That’s it, folks. I am giving myself until the end of this month to finish up my edits on Diwata, as I have done the major revision, and there is no reason not to finish the thing. It’s like going for the final kill. I’ve been fortunate to have readings here and there in the past few weeks, and have taken the opportunity to again read from Diwata, hear the awkward, tongue twisting, mouthful of peanut butter or metal moments in the work. I’ve known intuitively that the words and phrases I struggle over when performing would have to be rethought and reworked, that I’d have to honor enjambments and line breaks. It was timely to hear a couple of authors articulate these common sense items, which I think we conveniently forget when we get stubborn about revision and editing.
Sesshu Foster, in his recent City Lights Books reading (this past April or May) answered Oscar’s question about his use of the prose poem by saying that he didn’t want to be cute about enjambment. When a poet makes that conscious enjambment decision in the writing of the poem, does the poet honor that enjambment in the performance of the poem? If not, then what’s the point?
Paul S. Flores, in Willie Perdomo’s VONA class on the manuscript, talked about reading and performing as an editing tool; the words and phrases which are always awkward or difficult to speak without stammering, stumbling, badly mispronouncing, losing your breath need to be rethought. Perhaps it’s a matter of line breaks or punctuation, but sometimes it really is a matter of letting go of these words and phrases. Again, this is very common sense stuff, but I know how stubborn I get, and I know how attached folks can be to certain words and phrases, because they sound so cool or because of sentimental reasons. I don’t know that revision, editing, and sentimentality can all be friends, and I don’t believe that “because it sounds good” is a good enough reason to keep it.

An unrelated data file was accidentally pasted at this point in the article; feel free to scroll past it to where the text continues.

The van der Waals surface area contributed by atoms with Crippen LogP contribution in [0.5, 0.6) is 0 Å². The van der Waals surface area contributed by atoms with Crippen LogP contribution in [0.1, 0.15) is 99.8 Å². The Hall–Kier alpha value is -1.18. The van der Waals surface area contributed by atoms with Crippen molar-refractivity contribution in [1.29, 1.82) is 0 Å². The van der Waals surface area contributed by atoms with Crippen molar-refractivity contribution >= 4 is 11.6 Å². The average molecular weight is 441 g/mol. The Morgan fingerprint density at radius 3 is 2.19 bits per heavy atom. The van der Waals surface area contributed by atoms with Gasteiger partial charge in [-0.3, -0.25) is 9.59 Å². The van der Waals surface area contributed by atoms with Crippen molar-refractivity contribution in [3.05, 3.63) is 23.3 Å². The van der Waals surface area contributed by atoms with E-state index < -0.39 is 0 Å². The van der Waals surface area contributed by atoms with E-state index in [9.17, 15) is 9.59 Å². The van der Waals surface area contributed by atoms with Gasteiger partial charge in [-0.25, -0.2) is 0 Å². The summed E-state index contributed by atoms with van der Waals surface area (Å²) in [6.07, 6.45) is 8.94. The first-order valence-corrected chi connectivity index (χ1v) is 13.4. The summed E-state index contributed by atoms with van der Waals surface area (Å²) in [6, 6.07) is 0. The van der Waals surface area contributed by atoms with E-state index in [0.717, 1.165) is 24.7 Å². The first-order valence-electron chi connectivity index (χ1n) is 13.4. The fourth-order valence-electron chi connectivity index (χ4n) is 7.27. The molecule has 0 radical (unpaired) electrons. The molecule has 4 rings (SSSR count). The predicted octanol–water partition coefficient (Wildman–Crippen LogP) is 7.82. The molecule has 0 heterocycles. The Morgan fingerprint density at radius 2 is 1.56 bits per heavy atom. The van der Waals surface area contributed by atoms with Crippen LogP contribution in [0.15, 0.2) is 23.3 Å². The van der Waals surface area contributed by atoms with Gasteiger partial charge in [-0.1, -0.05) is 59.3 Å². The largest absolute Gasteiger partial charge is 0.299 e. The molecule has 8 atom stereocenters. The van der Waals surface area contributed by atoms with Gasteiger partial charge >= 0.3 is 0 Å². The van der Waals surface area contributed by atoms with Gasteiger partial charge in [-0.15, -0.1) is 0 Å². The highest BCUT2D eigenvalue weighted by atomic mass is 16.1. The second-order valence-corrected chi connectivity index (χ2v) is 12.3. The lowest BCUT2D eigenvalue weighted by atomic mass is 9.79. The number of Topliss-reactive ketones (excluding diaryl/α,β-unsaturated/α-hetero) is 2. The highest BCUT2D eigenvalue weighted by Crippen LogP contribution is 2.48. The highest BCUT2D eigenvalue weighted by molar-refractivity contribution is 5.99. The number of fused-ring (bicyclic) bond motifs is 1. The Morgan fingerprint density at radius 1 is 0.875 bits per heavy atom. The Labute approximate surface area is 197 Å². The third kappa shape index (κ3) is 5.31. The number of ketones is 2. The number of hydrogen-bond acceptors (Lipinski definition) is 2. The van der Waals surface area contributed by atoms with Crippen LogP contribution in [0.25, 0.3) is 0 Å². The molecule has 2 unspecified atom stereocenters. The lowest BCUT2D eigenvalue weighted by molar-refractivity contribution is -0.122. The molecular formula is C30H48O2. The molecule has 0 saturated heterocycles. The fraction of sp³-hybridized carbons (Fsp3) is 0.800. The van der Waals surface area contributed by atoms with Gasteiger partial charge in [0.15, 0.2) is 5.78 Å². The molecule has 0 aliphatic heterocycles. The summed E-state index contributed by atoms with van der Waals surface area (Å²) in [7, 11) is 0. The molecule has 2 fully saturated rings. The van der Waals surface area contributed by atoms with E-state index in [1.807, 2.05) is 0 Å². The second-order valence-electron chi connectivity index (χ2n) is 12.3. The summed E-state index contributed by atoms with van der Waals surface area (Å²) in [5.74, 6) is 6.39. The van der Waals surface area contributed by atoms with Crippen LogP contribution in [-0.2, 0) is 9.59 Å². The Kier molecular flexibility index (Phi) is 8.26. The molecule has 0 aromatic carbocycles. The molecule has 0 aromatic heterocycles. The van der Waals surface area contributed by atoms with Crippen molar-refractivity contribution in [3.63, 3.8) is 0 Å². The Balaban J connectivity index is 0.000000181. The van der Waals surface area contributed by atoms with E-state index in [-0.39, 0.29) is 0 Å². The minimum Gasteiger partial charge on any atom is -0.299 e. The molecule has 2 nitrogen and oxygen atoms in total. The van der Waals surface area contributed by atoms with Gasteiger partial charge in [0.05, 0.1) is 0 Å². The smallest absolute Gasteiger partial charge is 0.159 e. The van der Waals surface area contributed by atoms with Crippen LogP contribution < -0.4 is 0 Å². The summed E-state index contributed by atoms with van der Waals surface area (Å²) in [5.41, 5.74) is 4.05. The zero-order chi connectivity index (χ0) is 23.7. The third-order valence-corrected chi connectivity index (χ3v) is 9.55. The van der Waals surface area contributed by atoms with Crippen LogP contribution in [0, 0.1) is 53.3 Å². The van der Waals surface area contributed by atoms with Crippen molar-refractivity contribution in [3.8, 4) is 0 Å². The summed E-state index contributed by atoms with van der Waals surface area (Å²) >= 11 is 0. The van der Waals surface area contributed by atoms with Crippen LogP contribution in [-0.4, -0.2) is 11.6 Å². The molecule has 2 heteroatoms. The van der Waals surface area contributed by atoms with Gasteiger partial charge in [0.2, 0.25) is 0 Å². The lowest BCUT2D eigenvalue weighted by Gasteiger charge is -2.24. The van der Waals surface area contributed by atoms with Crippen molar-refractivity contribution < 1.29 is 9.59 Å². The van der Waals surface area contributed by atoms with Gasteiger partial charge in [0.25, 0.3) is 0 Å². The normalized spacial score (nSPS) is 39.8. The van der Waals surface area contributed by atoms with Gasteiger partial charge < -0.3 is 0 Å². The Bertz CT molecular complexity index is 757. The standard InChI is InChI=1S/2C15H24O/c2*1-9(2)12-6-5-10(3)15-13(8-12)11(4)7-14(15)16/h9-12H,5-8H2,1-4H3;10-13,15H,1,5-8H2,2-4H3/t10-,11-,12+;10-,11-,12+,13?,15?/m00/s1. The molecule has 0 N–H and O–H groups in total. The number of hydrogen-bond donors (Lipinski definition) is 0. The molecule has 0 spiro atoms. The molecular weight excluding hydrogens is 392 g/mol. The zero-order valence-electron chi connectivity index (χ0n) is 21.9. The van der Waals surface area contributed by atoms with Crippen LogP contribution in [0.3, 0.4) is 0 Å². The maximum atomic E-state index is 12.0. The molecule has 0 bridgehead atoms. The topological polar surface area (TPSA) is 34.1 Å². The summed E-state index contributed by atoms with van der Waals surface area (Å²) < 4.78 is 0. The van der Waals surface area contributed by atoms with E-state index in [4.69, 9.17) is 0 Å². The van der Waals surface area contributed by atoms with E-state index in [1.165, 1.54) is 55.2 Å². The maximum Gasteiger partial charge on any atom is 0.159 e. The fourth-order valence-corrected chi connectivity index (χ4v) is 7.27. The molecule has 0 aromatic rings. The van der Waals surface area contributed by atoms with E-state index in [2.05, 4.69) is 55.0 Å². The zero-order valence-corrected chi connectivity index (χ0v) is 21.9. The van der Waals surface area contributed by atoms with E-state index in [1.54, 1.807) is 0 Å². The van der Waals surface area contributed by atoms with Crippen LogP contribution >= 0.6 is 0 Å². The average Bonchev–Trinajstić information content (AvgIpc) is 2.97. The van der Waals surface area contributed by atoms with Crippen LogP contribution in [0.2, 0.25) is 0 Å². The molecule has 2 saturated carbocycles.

This last go around with the manuscript is like jettisoning excess weight, and then polishing it to a high shine. There is one piece I still can’t rework, nor can I excise it. It’s good to give myself until the end of this month, which is fast approaching, to decide what to do and to do it. I have decided upon an end notes page, and actually, this makes me think back on Bryan Thao Worra’s On the Other Side of the Eye, for which I wrote the foreword. I reference his end notes page, his “glossary,” which is itself a creative work, and a slick bit of authorial mediation disguised as an objective document. For my own end notes page, I don’t mean to be slick, though I certainly do not mean to provide objectivity either. What is the middle ground here? I have to remember the reason why I’ve decided on an end notes page is because much of the attribution type information in the manuscript actually feels like it makes the body clunky. If I want the reader to have a smooth enough read through what is already a body of intricately interconnected poems, then the path through it needs to be cleared.
That’s it. I have a week and a half.